I think people are abusing the Equation of Exchange. Reliance on this oversimplified equation to value “crypto-assets” misses important nuances.
The tragedy of using ill-fitted equations to model a new reality is akin to abusing analogies to understand something you’ve never seen before.
A small portion of the time you might be lucky & your equation accidentally fits. The majority of the time however, you’d be wildly off the mark.
MV=PQ works if the token in question represents an established, widely-used money, such as the US Dollar.
But MV=PQ doesn’t work for a brand new asset such as Bitcoin that is still early in its adoption. And it especially does not work for altcoins & the entire category of so-called “utility tokens”.
The reason is the PQ part. PQ assumes a token can capture most of the economic value of the network/service that it tries to represent.
PQ for Bitcoin hasn’t been established yet. Bitcoin is still very early in its quest to capture a significant portion of global GDP.
PQ for altcoins, if they compete with BTC to be money (and they have to), also haven’t been established. BTC is way ahead of them in this regard.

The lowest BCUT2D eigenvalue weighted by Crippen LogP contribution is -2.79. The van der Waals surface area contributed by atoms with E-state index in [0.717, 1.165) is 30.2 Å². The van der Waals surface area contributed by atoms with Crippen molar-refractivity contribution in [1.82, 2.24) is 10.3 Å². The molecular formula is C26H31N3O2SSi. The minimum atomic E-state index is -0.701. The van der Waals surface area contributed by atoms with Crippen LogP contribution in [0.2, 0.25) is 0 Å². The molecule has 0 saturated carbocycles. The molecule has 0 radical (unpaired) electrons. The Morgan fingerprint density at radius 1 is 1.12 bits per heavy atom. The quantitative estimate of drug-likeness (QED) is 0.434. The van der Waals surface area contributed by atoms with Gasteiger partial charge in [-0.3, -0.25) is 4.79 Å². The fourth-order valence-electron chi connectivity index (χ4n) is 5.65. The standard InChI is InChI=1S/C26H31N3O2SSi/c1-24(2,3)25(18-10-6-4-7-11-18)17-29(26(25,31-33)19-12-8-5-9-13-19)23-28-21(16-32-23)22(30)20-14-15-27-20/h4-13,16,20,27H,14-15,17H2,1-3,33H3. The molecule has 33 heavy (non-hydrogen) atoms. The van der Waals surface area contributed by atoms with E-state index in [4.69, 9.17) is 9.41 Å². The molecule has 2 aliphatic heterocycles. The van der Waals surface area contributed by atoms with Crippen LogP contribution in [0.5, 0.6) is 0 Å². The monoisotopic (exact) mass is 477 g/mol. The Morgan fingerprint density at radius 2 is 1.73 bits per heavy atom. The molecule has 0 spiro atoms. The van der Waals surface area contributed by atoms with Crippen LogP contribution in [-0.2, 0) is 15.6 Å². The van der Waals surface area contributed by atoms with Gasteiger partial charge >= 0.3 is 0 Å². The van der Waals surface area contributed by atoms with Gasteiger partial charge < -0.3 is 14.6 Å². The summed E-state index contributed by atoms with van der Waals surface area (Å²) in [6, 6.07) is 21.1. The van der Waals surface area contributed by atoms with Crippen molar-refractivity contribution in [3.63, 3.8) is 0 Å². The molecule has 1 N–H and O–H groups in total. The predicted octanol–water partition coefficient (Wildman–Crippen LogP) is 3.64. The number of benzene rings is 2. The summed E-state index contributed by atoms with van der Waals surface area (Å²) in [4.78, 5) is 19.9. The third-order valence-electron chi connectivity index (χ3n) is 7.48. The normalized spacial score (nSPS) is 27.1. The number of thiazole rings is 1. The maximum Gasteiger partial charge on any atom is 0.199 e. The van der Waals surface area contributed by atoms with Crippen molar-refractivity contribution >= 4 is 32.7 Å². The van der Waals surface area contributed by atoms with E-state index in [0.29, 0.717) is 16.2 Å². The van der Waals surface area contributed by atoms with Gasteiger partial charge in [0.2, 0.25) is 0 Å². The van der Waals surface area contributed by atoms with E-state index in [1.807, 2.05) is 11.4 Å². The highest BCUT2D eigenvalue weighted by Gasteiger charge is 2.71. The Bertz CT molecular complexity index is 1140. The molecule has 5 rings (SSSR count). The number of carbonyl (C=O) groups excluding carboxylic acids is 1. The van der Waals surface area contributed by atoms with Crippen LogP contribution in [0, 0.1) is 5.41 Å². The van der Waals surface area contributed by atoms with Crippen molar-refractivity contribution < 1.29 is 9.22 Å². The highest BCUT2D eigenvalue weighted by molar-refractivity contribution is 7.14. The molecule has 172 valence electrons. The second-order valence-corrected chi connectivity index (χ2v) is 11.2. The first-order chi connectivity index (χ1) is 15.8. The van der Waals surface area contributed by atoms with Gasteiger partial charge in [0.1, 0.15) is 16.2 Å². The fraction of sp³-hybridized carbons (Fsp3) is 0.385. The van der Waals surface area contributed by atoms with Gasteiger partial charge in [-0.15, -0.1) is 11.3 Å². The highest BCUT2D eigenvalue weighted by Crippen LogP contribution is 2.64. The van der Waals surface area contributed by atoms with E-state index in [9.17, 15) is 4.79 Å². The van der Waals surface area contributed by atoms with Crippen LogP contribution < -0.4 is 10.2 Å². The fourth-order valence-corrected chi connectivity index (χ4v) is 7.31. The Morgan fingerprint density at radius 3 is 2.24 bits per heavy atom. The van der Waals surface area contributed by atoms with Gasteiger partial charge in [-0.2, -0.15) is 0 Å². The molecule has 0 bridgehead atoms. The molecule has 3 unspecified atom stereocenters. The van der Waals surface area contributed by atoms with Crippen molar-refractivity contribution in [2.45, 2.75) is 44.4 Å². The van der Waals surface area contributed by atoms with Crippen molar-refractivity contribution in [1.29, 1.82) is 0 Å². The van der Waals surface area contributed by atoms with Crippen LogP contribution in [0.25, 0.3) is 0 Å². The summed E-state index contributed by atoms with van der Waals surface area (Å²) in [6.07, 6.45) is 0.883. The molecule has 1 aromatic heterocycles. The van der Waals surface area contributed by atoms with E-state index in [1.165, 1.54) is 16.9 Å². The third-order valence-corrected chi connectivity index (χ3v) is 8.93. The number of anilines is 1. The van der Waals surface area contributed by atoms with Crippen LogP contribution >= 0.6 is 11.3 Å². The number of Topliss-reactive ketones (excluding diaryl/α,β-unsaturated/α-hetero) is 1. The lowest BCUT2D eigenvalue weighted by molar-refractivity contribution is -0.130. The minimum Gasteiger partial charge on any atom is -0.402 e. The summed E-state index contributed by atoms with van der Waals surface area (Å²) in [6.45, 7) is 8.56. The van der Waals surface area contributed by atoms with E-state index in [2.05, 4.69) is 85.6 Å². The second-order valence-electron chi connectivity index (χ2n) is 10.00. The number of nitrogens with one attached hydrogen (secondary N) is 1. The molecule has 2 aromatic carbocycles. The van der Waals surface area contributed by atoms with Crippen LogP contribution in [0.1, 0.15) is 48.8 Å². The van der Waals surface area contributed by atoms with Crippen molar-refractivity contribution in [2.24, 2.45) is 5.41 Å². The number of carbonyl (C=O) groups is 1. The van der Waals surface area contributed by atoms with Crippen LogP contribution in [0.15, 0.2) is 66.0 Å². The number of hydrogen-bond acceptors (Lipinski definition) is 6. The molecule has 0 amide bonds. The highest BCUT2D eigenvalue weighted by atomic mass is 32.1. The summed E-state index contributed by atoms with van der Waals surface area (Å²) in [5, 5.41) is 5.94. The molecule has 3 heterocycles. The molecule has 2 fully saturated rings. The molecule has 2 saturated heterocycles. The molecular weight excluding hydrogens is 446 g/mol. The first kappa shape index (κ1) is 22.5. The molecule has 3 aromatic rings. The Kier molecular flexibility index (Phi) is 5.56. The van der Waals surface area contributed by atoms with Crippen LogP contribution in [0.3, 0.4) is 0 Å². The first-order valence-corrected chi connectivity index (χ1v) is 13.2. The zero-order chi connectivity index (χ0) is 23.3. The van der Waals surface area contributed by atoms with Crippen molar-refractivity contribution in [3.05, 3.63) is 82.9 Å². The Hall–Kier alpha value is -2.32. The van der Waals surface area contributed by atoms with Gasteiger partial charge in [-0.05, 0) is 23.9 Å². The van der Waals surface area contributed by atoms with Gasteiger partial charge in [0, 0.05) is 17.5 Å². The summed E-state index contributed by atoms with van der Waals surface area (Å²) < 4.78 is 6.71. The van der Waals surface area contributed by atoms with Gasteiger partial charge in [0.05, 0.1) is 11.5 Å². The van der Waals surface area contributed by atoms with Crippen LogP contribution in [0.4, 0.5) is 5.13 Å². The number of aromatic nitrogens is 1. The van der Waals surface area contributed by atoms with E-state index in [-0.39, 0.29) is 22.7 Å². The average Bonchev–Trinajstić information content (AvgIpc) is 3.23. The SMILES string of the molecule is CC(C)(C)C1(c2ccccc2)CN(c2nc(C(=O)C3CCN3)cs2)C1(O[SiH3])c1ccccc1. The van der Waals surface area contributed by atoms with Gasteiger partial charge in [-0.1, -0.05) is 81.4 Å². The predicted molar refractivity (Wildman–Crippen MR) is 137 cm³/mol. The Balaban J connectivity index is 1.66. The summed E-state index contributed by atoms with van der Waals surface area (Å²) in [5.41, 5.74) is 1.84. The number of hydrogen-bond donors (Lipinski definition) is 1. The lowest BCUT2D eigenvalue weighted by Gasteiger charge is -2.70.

Even if your altcoin is supposedly designed for “dApps” not money, it still needs to succeed in being money first. This includes Ethereum. Otherwise your incentive scheme using native token won’t work.
PQ for “utility tokens” is even further behind in this race. In fact, if Bitcoin ends up capturing the PQ of all economic activity, your utility tokens might not be able to capture anything at all.
The assumption that you’d be able to lock users into exclusively using your token for your decentralized network is naive. Even if decentralized token-based networks work, one can hold only bitcoins & exchange them for these tokens at the last minute. Meaning it will be Bitcoin that actually captures your network value.
Remember: money is the ultimate utility token. The utility of money encompasses all sub-utilities.
For more on why utility tokens make absolutely no sense, read here.